Ruthatana Patrick, a novice silkworm farmer, is taking his skills to the next level. The young Rwandan is using the training he received in sericulture (the raising of silkworms to produce silk) to branch out and raise fish and rabbits.
“With this project, we hope to farm rabbits, tilapia, and North African catfish and sell them at the market,” says Patrick.
Patrick’s story began with his enrollment in Akazi Kanoze, a four-year youth livelihood project in Rwanda led by EDC. Akazi Kanoze, which means “a job well done” in Kinyarwanda, focuses on youth ages 14–24 and is based primarily in the Rwandan capital of Kigali. The program supports youth as they continue their education, find employment, or create their own businesses.
“In Rwanda, 67 percent of the population is under 25,” says EDC’s Melanie Sany. “Many young people lack the skills to access jobs. Our project is focused on providing youth with employable skills and direct work experience.”
Youths taking part in Akazi Kanoze complete an interactive, 100-hour work readiness training course. Through interactive activities, youth learn skills in such areas as teamwork, time management, leadership, financial literacy, and customer service. They also receive specialized training in various subjects, including English, computer literacy, and savings group development. Private sector partners provide jobs, internships, training, and apprenticeships. The Rwandan government is exploring the possibility of embedding Akazi Kanoze’s work readiness training into the country’s school curriculum.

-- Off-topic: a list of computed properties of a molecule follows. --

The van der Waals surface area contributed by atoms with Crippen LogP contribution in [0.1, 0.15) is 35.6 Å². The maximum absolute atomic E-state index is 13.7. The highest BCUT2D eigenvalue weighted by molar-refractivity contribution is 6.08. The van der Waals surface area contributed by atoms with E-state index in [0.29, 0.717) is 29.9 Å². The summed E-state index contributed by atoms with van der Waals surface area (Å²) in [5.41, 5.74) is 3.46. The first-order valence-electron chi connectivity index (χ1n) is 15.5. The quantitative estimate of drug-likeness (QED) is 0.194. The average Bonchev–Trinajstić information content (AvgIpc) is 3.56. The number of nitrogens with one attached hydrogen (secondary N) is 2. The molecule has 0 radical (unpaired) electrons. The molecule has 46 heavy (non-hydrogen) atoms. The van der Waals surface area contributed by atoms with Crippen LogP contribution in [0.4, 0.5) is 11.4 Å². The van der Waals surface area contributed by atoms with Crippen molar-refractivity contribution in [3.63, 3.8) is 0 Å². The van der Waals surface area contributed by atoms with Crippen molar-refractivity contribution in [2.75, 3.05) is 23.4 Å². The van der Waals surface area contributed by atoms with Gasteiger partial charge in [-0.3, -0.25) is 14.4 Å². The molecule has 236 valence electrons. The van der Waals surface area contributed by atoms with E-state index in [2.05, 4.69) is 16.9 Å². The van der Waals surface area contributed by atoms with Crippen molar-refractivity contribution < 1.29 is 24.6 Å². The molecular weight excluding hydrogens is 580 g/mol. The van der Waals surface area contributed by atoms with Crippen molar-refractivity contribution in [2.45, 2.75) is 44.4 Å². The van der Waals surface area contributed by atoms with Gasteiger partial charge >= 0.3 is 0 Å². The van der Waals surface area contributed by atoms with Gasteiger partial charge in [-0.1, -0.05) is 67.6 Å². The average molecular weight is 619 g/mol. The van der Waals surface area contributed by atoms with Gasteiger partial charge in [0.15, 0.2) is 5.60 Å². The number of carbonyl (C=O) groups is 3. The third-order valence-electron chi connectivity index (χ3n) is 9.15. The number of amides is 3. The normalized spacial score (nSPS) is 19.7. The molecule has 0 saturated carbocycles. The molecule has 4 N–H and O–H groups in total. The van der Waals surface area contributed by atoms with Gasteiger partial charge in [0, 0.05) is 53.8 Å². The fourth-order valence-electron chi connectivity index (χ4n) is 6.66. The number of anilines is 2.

Patrick learned sericulture by working with a local textile manufacturer. With his new skills, Patrick and his classmates developed a business cooperative called Icyerekezo (“vision”). With 20 hectares of land provided by the Ministry of Agriculture, students are cultivating mulberry plants for silkworms. They are also using a portion of the land to raise fish and rabbits. Impressed by the work of the cooperative, Rwanda’s minister of agriculture sent Patrick to a conference on fish farming in Vietnam.
“I learned about all types of fish that can be farmed in Rwanda,” says Patrick. “I also learned how to increase the productivity of fish. I feel confident that our cooperative will be able to implement this project and be successful at it.”
Patrick’s classmates have been just as successful. In October, the program graduated its first class of more than 600 students. By 2013, the project will have trained 12,500 youth, including 5,000 orphans and vulnerable children. The project is also reaching out to 1,000 uneducated youths in sectors of Kigali with concentrated low-literate youth populations. These youth will receive intensive literacy and numeracy instruction; counseling and referral for other relevant services, including health and psychosocial services; and placement in short-term jobs.
Akazi Kanoze is funded by the U.S. Agency for International Development.
Originally published on January 25, 2011